Brussels Sprout

Brussels Sprout

Latin name: Brassica oleracea
Uses: vegetable

As their appearance attests, Brussels sprouts are just tiny cabbages that grow along a tall stalk rather than in single heads like regular cabbage. They’re usually sold loose, but sometimes you can find whole giant stalks studded with sprouts, which is honestly the most fun way to buy any vegetable. A plastic bag of loose Brussels sprouts will stay fresh in the crisper drawer for about a week.

Why is brussels sprout healthy? 

Like their full-size cabbage cousins, Brussels sprouts are nutritional powerhouses full of vitamins — especially C and K — and minerals like calcium, potassium, and iron. They can promote hormonal balance and liver health, and their high fiber and alpha linolenic acid content can help reduce high triglyceride levels.

What does brussels sprout taste like?

Brussels sprouts have the same pungent aromatic compounds as other members of the mustard family, and the cooking technique you employ has the biggest effect on their flavor. Raw ones taste like cabbage, but have a tighter, denser texture; when cooked in dry heat, they take on a nutty, earthy-sweet flavor with a slightly bitter cruciferous bite.

Where does brussels sprout grow?

True to their name, Brussels sprouts indeed originated in Belgium, where they’ve been grown since the 13th century, but they were cultivated around the rest of northern Europe for centuries prior to that. Like most cabbages, Brussels sprouts do best in cooler temperatures.

How do I prepare brussels sprout and what do I pair it with?

Brussels sprouts come pretty much ready to use — you can peel off the outer leaf if it’s yellowish or dinged up, and then you have some options: you can shave them on a mandoline slicer for quick sautés or slaws, halve or quarter them for roasting, or peel each leaf and fry them like potato chips. If you roast them, use a hot oven — they’re best cooked to slightly al dente.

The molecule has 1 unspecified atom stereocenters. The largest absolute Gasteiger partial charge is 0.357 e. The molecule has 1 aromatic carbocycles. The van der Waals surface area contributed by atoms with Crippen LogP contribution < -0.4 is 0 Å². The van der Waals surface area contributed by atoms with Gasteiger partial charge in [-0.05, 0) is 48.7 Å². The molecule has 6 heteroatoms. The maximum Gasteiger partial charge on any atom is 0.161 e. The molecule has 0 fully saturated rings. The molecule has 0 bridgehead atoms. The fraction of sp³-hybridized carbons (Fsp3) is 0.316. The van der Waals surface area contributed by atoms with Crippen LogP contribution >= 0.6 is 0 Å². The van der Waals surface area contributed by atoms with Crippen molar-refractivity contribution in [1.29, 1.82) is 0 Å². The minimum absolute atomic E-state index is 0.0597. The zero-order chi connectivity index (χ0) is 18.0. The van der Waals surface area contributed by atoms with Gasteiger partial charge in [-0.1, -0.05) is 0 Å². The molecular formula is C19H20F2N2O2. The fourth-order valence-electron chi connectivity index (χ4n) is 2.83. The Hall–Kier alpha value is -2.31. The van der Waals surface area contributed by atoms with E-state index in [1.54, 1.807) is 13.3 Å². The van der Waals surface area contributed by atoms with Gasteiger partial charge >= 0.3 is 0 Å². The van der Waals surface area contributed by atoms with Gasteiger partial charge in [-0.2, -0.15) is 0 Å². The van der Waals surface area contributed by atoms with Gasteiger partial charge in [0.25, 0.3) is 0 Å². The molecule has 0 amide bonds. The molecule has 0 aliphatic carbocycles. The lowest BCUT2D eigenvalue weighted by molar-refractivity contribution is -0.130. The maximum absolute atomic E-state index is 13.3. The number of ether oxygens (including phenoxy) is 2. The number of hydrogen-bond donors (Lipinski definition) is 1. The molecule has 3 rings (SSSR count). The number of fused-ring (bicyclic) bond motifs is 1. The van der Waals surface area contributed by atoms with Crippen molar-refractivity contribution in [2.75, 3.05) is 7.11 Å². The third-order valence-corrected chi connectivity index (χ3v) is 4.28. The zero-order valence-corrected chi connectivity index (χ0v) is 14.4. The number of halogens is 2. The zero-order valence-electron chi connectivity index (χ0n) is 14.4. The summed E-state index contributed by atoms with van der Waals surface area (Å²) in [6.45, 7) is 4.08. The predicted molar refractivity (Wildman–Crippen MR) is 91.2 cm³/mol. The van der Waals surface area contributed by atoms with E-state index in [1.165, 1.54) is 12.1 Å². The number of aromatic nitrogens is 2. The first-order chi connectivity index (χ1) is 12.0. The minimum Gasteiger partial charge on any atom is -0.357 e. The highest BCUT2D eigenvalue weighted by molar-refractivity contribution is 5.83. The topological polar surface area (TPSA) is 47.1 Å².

Brussels sprouts fit naturally with other winter foods (think slow braises and roasted squash) and taste their best with the right additions of salt, fat, and acid. A drizzle of nutty oil, a pinch of flake salt, and a squeeze of lemon is a great starting point, but feel free to branch off from there. Fat and salt can be brought by Parmesan or another sharp, crumbly cheese; acid can come from a splash of balsamic vinegar or a dribble of kimchi brine. Brussels sprouts love garlic and herbs, and their nuttiness pairs well with actual nuts.

Surprising fact:

Brussels sprouts grow in what’s known as a phyllotaxis spiral, an arrangement around the stalk that derives mathematically from the golden ratio and Fibonacci sequence. And they’re not alone; sunflower seeds and spiral aloe leaves — and those of many other species — also grow in this pattern.